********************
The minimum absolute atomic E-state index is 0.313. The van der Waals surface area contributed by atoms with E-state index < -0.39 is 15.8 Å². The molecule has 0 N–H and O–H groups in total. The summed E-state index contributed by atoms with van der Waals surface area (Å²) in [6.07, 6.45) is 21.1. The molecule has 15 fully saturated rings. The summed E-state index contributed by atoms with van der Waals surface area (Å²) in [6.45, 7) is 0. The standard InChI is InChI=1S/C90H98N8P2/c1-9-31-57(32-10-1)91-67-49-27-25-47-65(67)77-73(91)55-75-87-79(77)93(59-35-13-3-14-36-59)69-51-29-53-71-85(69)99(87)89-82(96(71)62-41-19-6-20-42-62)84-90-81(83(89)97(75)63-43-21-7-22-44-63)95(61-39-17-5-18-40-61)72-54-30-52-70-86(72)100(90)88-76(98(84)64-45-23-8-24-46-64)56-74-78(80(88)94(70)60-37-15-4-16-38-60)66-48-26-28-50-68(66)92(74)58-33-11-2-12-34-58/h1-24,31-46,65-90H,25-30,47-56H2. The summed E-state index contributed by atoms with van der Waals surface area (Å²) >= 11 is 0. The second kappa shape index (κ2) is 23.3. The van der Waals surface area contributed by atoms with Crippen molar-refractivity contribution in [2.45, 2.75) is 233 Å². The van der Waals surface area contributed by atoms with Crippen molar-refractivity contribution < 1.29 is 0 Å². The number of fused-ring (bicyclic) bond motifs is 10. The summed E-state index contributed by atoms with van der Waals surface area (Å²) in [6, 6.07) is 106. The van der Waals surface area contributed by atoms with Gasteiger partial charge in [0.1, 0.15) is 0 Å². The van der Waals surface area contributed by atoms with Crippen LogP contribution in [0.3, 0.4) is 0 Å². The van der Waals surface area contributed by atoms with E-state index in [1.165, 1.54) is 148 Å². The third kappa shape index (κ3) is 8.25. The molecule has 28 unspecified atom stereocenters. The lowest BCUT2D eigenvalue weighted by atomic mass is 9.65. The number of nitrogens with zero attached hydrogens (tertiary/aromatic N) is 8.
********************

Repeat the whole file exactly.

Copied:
The minimum absolute atomic E-state index is 0.313. The van der Waals surface area contributed by atoms with E-state index < -0.39 is 15.8 Å². The molecule has 0 N–H and O–H groups in total. The summed E-state index contributed by atoms with van der Waals surface area (Å²) in [6.07, 6.45) is 21.1. The molecule has 15 fully saturated rings. The summed E-state index contributed by atoms with van der Waals surface area (Å²) in [6.45, 7) is 0. The standard InChI is InChI=1S/C90H98N8P2/c1-9-31-57(32-10-1)91-67-49-27-25-47-65(67)77-73(91)55-75-87-79(77)93(59-35-13-3-14-36-59)69-51-29-53-71-85(69)99(87)89-82(96(71)62-41-19-6-20-42-62)84-90-81(83(89)97(75)63-43-21-7-22-44-63)95(61-39-17-5-18-40-61)72-54-30-52-70-86(72)100(90)88-76(98(84)64-45-23-8-24-46-64)56-74-78(80(88)94(70)60-37-15-4-16-38-60)66-48-26-28-50-68(66)92(74)58-33-11-2-12-34-58/h1-24,31-46,65-90H,25-30,47-56H2. The summed E-state index contributed by atoms with van der Waals surface area (Å²) >= 11 is 0. The second kappa shape index (κ2) is 23.3. The van der Waals surface area contributed by atoms with Crippen molar-refractivity contribution in [2.45, 2.75) is 233 Å². The van der Waals surface area contributed by atoms with Crippen molar-refractivity contribution < 1.29 is 0 Å². The number of fused-ring (bicyclic) bond motifs is 10. The summed E-state index contributed by atoms with van der Waals surface area (Å²) in [6, 6.07) is 106. The van der Waals surface area contributed by atoms with Gasteiger partial charge in [0.1, 0.15) is 0 Å². The van der Waals surface area contributed by atoms with Crippen LogP contribution in [0.3, 0.4) is 0 Å². The van der Waals surface area contributed by atoms with E-state index in [1.165, 1.54) is 148 Å². The third kappa shape index (κ3) is 8.25. The molecule has 28 unspecified atom stereocenters. The lowest BCUT2D eigenvalue weighted by atomic mass is 9.65. The number of nitrogens with zero attached hydrogens (tertiary/aromatic N) is 8.